NBCUniversal Inc.’s newest daytime talk show filmed in Stamford will begin airing Sept. 17 in select markets.
Similar to NBCU’s “Maury,” “The Jerry Springer Show” and “Steve Wilkos,” “Trisha Goddard” will feature family and relationship drama, but without the “you are the father” sensationalism.
“We work out what’s beneath the initial headlines,” Trisha Goddard said. “The aim is for there to be some resolution. You take something away because the guests take something away.”
The show is NBCU’s fourth daytime talk show to be filmed at the Stamford Media Center since the company relocated to Connecticut in 2009 to take advantage of the state’s 30 percent film, television and digital media tax credit program for productions over $1 million.
In the last two years, the Stamford Media Center (SMC) has spent more than $23 million for its NBCU shows on local construction and maintenance companies, restaurants, hotels and other services. To upgrade its set for “Trisha Goddard,” SMC spent roughly $600,000 for local contractors and construction companies and added about 50 new positions to its total staff of 230, according to NBCU.
In the show, which began taping in August, Goddard helps her guests overcome issues ranging from single parenthood to personal debt. For the past several seasons of “Maury,” she’s been a guest conflict-resolution expert and before that the British television presenter hosted and produced shows in Britain and Australia.
“This show goes back to what was great about talk years ago,” said Paul Faulhaber, NBCU executive producer. “You take a great story, incredible host and it’s not about bells and whistles, but getting to core of the story. It’s a joy to watch. It’s TV magic.”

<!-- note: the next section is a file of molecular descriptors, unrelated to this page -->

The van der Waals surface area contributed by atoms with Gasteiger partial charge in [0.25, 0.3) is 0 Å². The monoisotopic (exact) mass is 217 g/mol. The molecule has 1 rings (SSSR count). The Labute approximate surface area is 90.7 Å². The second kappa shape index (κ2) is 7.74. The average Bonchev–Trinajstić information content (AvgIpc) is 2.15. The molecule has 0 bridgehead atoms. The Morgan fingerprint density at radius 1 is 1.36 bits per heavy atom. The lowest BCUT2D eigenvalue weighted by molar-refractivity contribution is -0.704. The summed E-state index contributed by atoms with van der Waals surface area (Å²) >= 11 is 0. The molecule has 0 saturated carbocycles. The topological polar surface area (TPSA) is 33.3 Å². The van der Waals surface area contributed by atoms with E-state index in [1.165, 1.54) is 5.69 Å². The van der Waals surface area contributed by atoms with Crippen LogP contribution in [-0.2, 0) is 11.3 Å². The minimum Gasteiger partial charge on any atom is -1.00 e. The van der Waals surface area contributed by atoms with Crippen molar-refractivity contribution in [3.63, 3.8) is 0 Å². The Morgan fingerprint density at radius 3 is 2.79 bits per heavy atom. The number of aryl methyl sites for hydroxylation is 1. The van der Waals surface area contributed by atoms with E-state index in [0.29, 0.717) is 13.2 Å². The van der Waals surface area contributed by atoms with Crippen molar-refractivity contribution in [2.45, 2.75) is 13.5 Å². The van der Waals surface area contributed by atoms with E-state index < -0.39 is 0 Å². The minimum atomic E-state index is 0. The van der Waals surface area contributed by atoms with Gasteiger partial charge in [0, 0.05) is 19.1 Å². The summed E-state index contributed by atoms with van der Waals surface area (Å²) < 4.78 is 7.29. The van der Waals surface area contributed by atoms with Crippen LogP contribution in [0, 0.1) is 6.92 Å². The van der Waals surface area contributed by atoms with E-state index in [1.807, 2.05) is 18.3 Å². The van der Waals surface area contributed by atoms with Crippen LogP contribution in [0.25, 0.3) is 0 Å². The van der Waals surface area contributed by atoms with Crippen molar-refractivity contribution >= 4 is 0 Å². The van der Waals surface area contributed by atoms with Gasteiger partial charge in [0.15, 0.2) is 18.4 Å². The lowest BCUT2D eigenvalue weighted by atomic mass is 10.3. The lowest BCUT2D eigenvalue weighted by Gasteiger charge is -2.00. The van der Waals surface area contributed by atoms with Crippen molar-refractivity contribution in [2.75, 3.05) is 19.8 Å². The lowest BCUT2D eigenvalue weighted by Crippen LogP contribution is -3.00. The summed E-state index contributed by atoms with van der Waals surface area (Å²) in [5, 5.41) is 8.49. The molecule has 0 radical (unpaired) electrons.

Faulhaber said Goddard’s diverse background and “five” lifetimes worth of experiences allow guests to instantly connect and respect Goddard’s advice.
“You see them leaving better than they came,” Faulhaber said. “People can’t be changed in a day, but it’s amazing when you see someone plant the seeds of change.”
Goddard has lived around the world, raised two children, had an ex-husband die from AIDS and had a sister deeply affected by a mental illness. She’s trained in conflict resolution and has served as the chair of Australia’s national Consumer Advisory Group on mental health. Additionally, she’s a licensed neuro-linguistic programming practitioner, which relies on self-hypnosis and communication skills to motivate oneself to change.
In the last two years, NBCU’s shows have brought 160,000 audience members into Stamford and “Trisha Goddard” is expected to bring 800 more guests into Stamford per week. The guests come mainly from the tristate area and many are New York City tourists that NBCU buses into Connecticut. The show will continue filming into April and NBCU caters lunch for audience members between tapings.
“I’m loving working with the team here in Stamford,” Goddard said. “We really work well together. It’s not just, ‘Oh, I have my own show.’ But having people who are in the same mind set is actually quite hard to find these days.”